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Comments and opinions19 June 2024

Why we are transforming Clarion

Clare Miller, writing exclusively for Housing Today, explains why the 125,000-home provider needs to change.
Clare Miller, CEO of Clarion Housing Group

“We want to better support our existing residents, maintain our financial sustainability and build as many new affordable homes as we can.”

Clare Miller, Chief Executive of Clarion Housing Group

As the chief executive of the largest housing association in the country, I am acutely aware that the term “housing crisis”, a phrase used so often, it is losing its impact.

I am encouraged to see the Levelling Up, Housing and Communities committee of MPs recently reaffirm the urgent need for government investment to allow us to build at scale.

This can’t come soon enough, and I wanted to write for Housing Today to bring to life the human impact of what is more of a housing emergency and to set out the major changes Clarion is making to our service.

We want to better support our existing residents, maintain our financial sustainability and build as many new affordable homes as we can. This task has never been so challenging.

As a registered charity, we must balance several competing priorities to secure the best possible outcome for our residents.

This includes providing a free and on-demand repairs service, making long term investments in ageing housing stock, regenerating, replacing and retrofitting homes to meet net-zero targets. I think it’s also worth restating our fundamental objective, which is to provide homes for people who cannot afford to live in the private sector.

Last year, the average two-bed Clarion social home in Islington cost £620.38 to rent. In the private rental sector, the average cost was £2,128. That means the typical Clarion resident in Islington paid £18,000 less in rent over a year than a neighbour in a PRS home.

In the past, it felt as though governments understood that housing associations had to make trade-offs to support help families find secure and subsidised accommodation. The current combination of reduced financial support and significantly increased regulation is making the situation harder than at any point in my career.

My concern is for the people living in our homes and for the long-term future of social housing.

In the past, housing associations were judged on our ability to provide a safe, secure home that was repaired in a timely manner.

Many housing associations did far more than this, but we also had the support of local government, funded to carry out its statutory services.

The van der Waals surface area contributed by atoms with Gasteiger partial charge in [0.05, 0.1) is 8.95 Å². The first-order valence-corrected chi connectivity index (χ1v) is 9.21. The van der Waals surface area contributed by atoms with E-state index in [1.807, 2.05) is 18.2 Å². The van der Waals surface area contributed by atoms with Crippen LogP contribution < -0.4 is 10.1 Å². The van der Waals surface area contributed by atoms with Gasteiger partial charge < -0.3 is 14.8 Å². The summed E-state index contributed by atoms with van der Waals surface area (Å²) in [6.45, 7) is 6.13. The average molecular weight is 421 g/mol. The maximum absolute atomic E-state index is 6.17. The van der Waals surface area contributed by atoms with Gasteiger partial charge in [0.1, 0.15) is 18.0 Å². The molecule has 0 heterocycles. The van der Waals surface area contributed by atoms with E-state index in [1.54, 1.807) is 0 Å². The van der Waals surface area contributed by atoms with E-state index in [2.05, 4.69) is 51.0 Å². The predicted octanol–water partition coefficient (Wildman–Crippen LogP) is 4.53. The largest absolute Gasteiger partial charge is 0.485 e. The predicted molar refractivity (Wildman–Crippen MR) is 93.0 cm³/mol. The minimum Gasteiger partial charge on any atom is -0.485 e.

Now with local government under severe pressure, we are finding that many of the things we once relied upon are being cut back, with devastating consequences for our neighbourhoods.

At the same time, prescriptive regulation from central government is costing us millions of pounds per annum. The forced decoupling of rents from inflation imposed in recent years has cost us £120million alone.

Faced with these challenges, we are changing how we work at Clarion. We appointed Newton Europe to analyse every aspect of our organisation and advise us on an efficient and effective change transformation programme. I want to be the best social landlord in the country, and this change is designed to deliver an improved experience for everyone who lives in our homes.

We have already committed to some important changes. We have introduced new diagnostic tools for colleagues who work in our contact centre, meaning conversations over the phone might be longer – but we’ll optimise our chances of securing a lasting fix first time round.

We have a project dedicated to the speed of turning round void properties, as we’re determined to make properties available more quickly. We’ll retain a national call centre, but there will be a named and visible lead member of staff for all our communities. This is about delivering a local service, while retaining the benefits of our size and scale.

There is much more work to do. We will restructure some parts of Clarion to put more resources in key priority areas, but it will demand significant savings elsewhere in the group.

This isn’t at all easy in the external climate I have summarised, but it’s necessary for us to adapt and challenge conventional thinking.

Clarion is 125 years old next year. It was in 1900 that William Sutton bequeathed his legacy to provide homes for workers in populous places. It is a tragic failure of our society in 2024 that we now have 135,000 children living in temporary accommodation in the UK.

Social housing provides an anchor for children and families, by definition, temporary accommodation cannot do the same. Without the stability of knowing where your home is, people feel they are not in control of their lives. For those who do have social housing tenancies, 1 in 5 are now living in overcrowded properties. Sharing beds, sleeping on sofas, and feeling cramped at home is no way to build a life in 21st century Britain.

It’s widely recognised that the chronic shortage of social and affordable homes is behind the twin problems of temporary accommodation and overcrowding. Less commented on is the fact that the UK has the oldest housing stock in Europe; nearly four in five homes lived in today were built before 1980. These poorly insulated homes mean an increased risk of condensation, damp and mould and a guarantee of higher energy bills.

The headwinds facing our sector are strong and I hope that the government pays attention when we warn of the impact on our residents. But we’re not just agents of central government and I am determined we don’t see the housing crisis as inevitable or inescapable. Clarion’s own transformation will show we are willing to change, because we are motivated to do the best we can for all 360,000 people who live in our homes.

This piece first appeared on the Housing Today website on 10 May 2024.